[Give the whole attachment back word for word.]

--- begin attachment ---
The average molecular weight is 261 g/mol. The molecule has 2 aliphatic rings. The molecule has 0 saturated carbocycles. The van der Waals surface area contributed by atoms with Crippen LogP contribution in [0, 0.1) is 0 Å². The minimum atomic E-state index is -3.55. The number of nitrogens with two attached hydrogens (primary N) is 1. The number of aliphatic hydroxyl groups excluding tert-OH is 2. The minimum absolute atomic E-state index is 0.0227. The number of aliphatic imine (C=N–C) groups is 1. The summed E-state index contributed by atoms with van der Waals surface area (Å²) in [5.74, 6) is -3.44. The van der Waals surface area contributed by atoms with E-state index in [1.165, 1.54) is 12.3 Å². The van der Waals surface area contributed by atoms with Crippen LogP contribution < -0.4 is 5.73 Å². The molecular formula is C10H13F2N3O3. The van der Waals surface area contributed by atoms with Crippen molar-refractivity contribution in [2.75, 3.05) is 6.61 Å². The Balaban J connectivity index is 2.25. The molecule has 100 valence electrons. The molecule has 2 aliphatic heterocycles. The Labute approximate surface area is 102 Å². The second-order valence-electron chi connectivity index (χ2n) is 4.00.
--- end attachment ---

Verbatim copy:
The average molecular weight is 261 g/mol. The molecule has 2 aliphatic rings. The molecule has 0 saturated carbocycles. The van der Waals surface area contributed by atoms with Crippen LogP contribution in [0, 0.1) is 0 Å². The minimum atomic E-state index is -3.55. The number of nitrogens with two attached hydrogens (primary N) is 1. The number of aliphatic hydroxyl groups excluding tert-OH is 2. The minimum absolute atomic E-state index is 0.0227. The number of aliphatic imine (C=N–C) groups is 1. The summed E-state index contributed by atoms with van der Waals surface area (Å²) in [5.74, 6) is -3.44. The van der Waals surface area contributed by atoms with E-state index in [1.165, 1.54) is 12.3 Å². The van der Waals surface area contributed by atoms with Crippen LogP contribution < -0.4 is 5.73 Å². The molecular formula is C10H13F2N3O3. The van der Waals surface area contributed by atoms with Crippen molar-refractivity contribution in [2.75, 3.05) is 6.61 Å². The Balaban J connectivity index is 2.25. The molecule has 100 valence electrons. The molecule has 2 aliphatic heterocycles. The Labute approximate surface area is 102 Å². The second-order valence-electron chi connectivity index (χ2n) is 4.00.